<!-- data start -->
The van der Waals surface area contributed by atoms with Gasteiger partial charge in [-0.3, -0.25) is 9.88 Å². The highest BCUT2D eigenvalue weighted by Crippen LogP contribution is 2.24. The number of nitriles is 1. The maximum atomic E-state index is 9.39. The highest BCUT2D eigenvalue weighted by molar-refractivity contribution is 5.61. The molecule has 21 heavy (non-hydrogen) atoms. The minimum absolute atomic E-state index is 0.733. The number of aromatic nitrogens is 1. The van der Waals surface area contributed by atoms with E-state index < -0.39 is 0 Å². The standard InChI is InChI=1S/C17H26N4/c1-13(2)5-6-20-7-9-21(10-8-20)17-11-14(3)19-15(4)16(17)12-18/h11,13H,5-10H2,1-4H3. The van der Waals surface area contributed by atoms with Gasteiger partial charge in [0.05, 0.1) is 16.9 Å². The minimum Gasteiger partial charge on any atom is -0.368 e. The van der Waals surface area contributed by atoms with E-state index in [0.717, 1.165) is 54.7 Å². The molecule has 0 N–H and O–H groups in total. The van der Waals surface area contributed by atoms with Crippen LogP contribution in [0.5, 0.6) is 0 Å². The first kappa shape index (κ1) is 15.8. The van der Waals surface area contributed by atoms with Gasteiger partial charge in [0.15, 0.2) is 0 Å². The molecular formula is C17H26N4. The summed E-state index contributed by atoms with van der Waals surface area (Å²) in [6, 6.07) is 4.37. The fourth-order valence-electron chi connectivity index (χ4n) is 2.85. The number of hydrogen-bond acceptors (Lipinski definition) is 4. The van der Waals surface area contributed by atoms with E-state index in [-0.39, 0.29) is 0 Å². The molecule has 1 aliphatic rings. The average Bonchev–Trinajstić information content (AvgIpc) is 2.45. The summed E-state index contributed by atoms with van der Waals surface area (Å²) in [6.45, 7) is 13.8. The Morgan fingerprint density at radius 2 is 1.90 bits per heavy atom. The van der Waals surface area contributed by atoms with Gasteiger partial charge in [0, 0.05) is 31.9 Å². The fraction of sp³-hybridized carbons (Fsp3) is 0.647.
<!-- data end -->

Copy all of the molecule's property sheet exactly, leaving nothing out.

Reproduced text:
The van der Waals surface area contributed by atoms with Gasteiger partial charge in [-0.3, -0.25) is 9.88 Å². The highest BCUT2D eigenvalue weighted by Crippen LogP contribution is 2.24. The number of nitriles is 1. The maximum atomic E-state index is 9.39. The highest BCUT2D eigenvalue weighted by molar-refractivity contribution is 5.61. The molecule has 21 heavy (non-hydrogen) atoms. The minimum absolute atomic E-state index is 0.733. The number of aromatic nitrogens is 1. The van der Waals surface area contributed by atoms with E-state index < -0.39 is 0 Å². The standard InChI is InChI=1S/C17H26N4/c1-13(2)5-6-20-7-9-21(10-8-20)17-11-14(3)19-15(4)16(17)12-18/h11,13H,5-10H2,1-4H3. The van der Waals surface area contributed by atoms with Gasteiger partial charge in [0.05, 0.1) is 16.9 Å². The minimum Gasteiger partial charge on any atom is -0.368 e. The van der Waals surface area contributed by atoms with E-state index in [0.717, 1.165) is 54.7 Å². The molecule has 0 N–H and O–H groups in total. The van der Waals surface area contributed by atoms with Crippen LogP contribution in [0.5, 0.6) is 0 Å². The first kappa shape index (κ1) is 15.8. The van der Waals surface area contributed by atoms with Gasteiger partial charge in [0.15, 0.2) is 0 Å². The molecular formula is C17H26N4. The summed E-state index contributed by atoms with van der Waals surface area (Å²) in [6, 6.07) is 4.37. The fourth-order valence-electron chi connectivity index (χ4n) is 2.85. The number of hydrogen-bond acceptors (Lipinski definition) is 4. The van der Waals surface area contributed by atoms with E-state index in [-0.39, 0.29) is 0 Å². The molecule has 1 aliphatic rings. The average Bonchev–Trinajstić information content (AvgIpc) is 2.45. The summed E-state index contributed by atoms with van der Waals surface area (Å²) in [6.45, 7) is 13.8. The Morgan fingerprint density at radius 2 is 1.90 bits per heavy atom. The van der Waals surface area contributed by atoms with Gasteiger partial charge in [0, 0.05) is 31.9 Å². The fraction of sp³-hybridized carbons (Fsp3) is 0.647.